CARSON, Calif. – Robbie Rogers struggled to find his form this year, to locate a way back to the player he once was and do the things that had him just one step from the last World Cup, but he can hardly look on 2013 with disappointment.
He's gone through an immense and almost entirely positive change in the last year, since coming out as gay to, first, his family and then the public, an acknowledgment he thought would keep him off the soccer field the rest of his days.
When you're able to be your true self, able to overcome great fear after years protecting a secret to devastating effect, a difficult battle with on-field form isn't really much of a hiccup, he said.
Which isn't to say that Rogers isn't aware that he needs to be much better on the field and contribute far more to the LA Galaxy in 2014.
“There's so many things I need to improve on,” Rogers said this week as Galaxy players cleaned out their lockers for the offseason. “You know, finishing and getting better crosses in and all that stuff. But as I got back from injuries and as the games went on, I felt I got better and better.
"There's a lot of work I need to put into this offseason. I still want to get back where I was before. There's a lot of work I need to do. It's obvious.”
Rogers, 26, had been away from the game for nearly a half a year when he began training in late April before signing in May with the Galaxy, who sent Mike Magee to Chicago for the winger's rights. Fitness was an issue and injuries, especially with a difficult rehab from a torn hamstring, prevented him from finding his game, although he was providing real hints in the season's final weeks.
“The Robbie Rogers we remember was a guy that was a threat,” associate head coach Dave Sarachan said, “just a real threat, getting forward, getting behind the defender, getting consistency in service, and at the end of a 90-minute match having something to show for it, whether an assist or a goal or a threatening play.
"Robbie didn't quite have that consistency this year, so coming in next year, of all the components – of fitness, the technical, confidence – all that needs to be ramped up.”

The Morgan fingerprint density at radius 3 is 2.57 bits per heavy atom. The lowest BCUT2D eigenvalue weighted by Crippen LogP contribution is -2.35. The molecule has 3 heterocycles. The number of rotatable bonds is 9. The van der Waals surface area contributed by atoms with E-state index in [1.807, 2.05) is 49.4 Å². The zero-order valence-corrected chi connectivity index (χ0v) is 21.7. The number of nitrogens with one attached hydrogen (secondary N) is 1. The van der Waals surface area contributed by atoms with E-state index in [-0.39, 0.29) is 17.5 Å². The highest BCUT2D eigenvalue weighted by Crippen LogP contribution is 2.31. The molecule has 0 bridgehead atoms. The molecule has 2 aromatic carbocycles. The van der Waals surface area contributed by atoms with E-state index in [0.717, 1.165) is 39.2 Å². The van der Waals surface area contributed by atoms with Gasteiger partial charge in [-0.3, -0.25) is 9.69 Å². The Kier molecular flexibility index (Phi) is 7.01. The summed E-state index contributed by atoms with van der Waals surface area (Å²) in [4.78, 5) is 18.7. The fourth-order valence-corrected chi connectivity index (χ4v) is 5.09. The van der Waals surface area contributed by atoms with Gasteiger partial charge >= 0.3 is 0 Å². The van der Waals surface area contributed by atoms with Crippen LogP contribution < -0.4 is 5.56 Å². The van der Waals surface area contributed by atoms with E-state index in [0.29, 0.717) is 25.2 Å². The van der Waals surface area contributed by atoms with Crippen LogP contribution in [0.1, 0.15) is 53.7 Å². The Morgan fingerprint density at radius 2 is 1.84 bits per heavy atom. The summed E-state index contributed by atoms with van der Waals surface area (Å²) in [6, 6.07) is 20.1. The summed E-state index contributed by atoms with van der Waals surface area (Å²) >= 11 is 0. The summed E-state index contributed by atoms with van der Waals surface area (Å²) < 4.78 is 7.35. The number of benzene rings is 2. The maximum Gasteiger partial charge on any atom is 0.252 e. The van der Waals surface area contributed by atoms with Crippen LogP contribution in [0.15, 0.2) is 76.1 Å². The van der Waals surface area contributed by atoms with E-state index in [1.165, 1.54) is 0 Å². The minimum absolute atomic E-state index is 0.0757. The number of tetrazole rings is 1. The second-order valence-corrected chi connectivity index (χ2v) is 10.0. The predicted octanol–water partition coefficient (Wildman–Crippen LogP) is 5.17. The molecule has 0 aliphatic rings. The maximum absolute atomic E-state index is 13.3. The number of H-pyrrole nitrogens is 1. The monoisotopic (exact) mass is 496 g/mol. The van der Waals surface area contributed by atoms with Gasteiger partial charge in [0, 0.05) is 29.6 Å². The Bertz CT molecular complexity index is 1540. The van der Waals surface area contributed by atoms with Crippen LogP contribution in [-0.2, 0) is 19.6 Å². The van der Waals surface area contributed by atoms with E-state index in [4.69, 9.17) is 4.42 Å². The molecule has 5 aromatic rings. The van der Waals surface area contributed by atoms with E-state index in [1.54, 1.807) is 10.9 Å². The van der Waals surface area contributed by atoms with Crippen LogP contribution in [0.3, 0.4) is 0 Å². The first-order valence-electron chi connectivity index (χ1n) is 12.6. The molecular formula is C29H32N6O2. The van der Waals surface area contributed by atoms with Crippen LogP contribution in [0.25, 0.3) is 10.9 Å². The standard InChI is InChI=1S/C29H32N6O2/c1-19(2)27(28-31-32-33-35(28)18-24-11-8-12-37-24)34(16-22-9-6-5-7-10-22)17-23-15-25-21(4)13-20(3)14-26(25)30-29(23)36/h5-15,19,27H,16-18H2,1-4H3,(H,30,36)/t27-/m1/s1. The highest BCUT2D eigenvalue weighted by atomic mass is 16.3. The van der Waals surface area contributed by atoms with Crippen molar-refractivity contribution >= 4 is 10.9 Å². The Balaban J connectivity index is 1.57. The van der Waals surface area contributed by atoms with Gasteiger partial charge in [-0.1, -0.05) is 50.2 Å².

Rogers played in 11 MLS regular-season games, with seven starts, plus the two playoff games, a couple of CONCACAF Champions League matches, another in the US Open Cup, the three August friendlies and a pair of Reserve League matches. And his numbers weren't good: just one assist, in a win over FC Dallas in early July. It's not nearly enough.
“He has to be better next year,” head coach Bruce Arena said. “He has to start the year better and position himself to play. He got his feet back on the ground this year, but the final product has to be better for Robbie.”
“My expectations of myself are coming in [next year] and being one of the most fit guys and being able to have a great preseason,” he said. “And then fighting for a spot to really help this team and be dangerous and contribute every week. Try to stay injury free and try to be more of a presence on this team.
“This year I came in late and was kind of struggling all season, to be honest. But I think for the Galaxy to really be successful, they need more guys to contribute, and I know I can be one of those guys. I know I can.”
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Just being on the field this year was a victory for Rogers, who didn't believe there was a place in the men's team-sport landscape for an openly gay athlete.
“It's been a crazy year for me, from first initially just coming out to my family and then to the public and never thinking I was going to touch a soccer field again and then to just coming back to training and playing for the Galaxy,” said Rogers, who grew up just a few miles from the StubHub Center. “It's been an emotional roller-coaster.
“It's been amazing to be with the Galaxy – the option they gave me and how supportive the guys have been in the locker room has been something a year ago I could not have imagined. So without being too hard on myself and being disappointed with the results at the end of the season, if I would look back at this time last year, I've more than exceeded my expectations for just overcoming mostly, I guess, just that fear of thinking I couldn't be an athlete and be gay at the same time.
"Now, hopefully, I can move forward and just be a soccer player.”